'Hamlet-911' by Ann-Marie MacDonald
World Premiere at The Stratford Festival
Cylla von Tiedemann
Updated and revised September 20, 2022.
(Please note: The production I reviewed was a preview performance. There may be changes in the show after the opening.)
‘Hamlet-911’ might appear initially a tad quixotic as it looks as if it’s trying to appeal to many elements as possible. Stick with it, though, as Ann-Marie MacDonald’s highly original script cleverly mirrors the state of our ‘woke’ culture and the world right now. ‘Hamlet-911’ begs to be discussed over coffee or drinks after seeing it.
A few times in my articles I’ve quoted a favourite satirical question my late brother used to pose when something confused him:
“What da hell was ‘dat?”
This exactly was my initial sentiment upon leaving the Studio Theatre the other night.
But not anymore.
Although it may appeal to the theatre aficionado (from ‘Slings and Arrows’ to ‘Dear Evan Hansen’), there are some appropriate jabs at our woke culture where I’m sure many have shaken their heads in puzzlement. Although I’m not certain, I wondered if some of the characters are also perhaps loosely based on stalwart Stratford Festival artists from long ago who have passed on. Out of respect for their memory, I will not name these individuals.
For the non-theatre person, at one point, the character Rex according to the Program Notes: “rails against the United Nations feel-goodery; where everything is unicorns and rainbows, and hyphens and pronouns.” (Confession: I laughed out loud at this statement because it hits the mark of point-blank truth in our world right now.)
We meet actor Guinness Menzies (Mike Shara) best known for his appearance as a modern-day vampire in a TV series. (Side note – I’m wondering if this ‘beer’ name is also a play on words as there is an assumption, whether right or wrong, that actors love their beer? Or is this perhaps too much of a stretch?)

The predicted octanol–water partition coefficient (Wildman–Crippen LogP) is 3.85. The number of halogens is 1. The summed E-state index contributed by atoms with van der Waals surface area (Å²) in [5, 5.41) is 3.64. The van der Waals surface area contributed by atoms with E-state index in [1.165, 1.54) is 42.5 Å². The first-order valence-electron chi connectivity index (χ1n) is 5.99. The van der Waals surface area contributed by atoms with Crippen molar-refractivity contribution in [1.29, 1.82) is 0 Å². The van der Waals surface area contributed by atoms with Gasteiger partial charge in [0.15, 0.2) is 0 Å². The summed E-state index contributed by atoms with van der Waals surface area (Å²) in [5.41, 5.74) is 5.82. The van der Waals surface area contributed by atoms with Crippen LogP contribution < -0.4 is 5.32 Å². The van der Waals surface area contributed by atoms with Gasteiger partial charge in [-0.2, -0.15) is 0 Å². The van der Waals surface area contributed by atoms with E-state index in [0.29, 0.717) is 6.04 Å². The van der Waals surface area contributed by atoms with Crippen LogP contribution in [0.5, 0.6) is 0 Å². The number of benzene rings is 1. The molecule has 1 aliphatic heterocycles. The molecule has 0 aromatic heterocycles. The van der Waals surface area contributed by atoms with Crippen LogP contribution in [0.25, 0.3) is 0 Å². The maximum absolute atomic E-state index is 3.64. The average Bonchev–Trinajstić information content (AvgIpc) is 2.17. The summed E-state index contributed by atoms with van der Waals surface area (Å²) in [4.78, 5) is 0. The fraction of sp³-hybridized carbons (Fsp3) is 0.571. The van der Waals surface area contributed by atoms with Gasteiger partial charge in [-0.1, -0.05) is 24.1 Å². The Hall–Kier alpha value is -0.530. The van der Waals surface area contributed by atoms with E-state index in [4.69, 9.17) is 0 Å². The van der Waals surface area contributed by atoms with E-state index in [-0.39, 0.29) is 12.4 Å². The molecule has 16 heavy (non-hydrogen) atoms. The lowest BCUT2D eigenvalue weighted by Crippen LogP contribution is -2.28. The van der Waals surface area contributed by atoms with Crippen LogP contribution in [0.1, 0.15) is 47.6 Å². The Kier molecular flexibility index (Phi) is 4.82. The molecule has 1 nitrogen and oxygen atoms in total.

Guinness has landed the role of Hamlet at the Stratford Festival. This news is something of a family affair as we also learn Guinness’ father, Rex (Scott Wentworth), an old-school actor and founding member of the Stratford Festival, has been cast as the Ghost of Hamlet’s father in the same production. Guinness asks his mother, Jessica (Sarah Dodd) to play Gertrude and she says no to his disappointment. It is Guinness's wife Sue (Amelia Sargisson) who is cast as Gertrude which he finds ridiculous as he thinks she is too young for the role.
Running parallel to this storyline is that of a young shy, impressionable student, Jeremy, (Andrew Illes) who will attend a Wednesday matinee performance of ‘Hamlet’. The young people at the matinee are excited to hear their idol will speak at the talkback following the performance but Guinness does not do student talkbacks. Jeremy has also emailed Guinness and asked to speak to him about an upcoming project on ‘Hamlet’ for school either via email or at the talkback. Guinness just avoids responding to Jeremy’s request.
On the morning of the Wednesday matinee, Guinness experiences a series of surreal and extremely odd circumstances of disorientation that he wonders if he is dreaming all this or in a coma after falling off his bicycle, or even if he might be dead. Then there is the appearance of the ‘usher’ and court jester Yorick (Gordon Patrick White) who adds even more possible confusion to the situation.
And what about adding 911 to one of the most famous tragic Shakespearean plays? 911 signifies someone needing help and we are to come directly to the aid of that individual.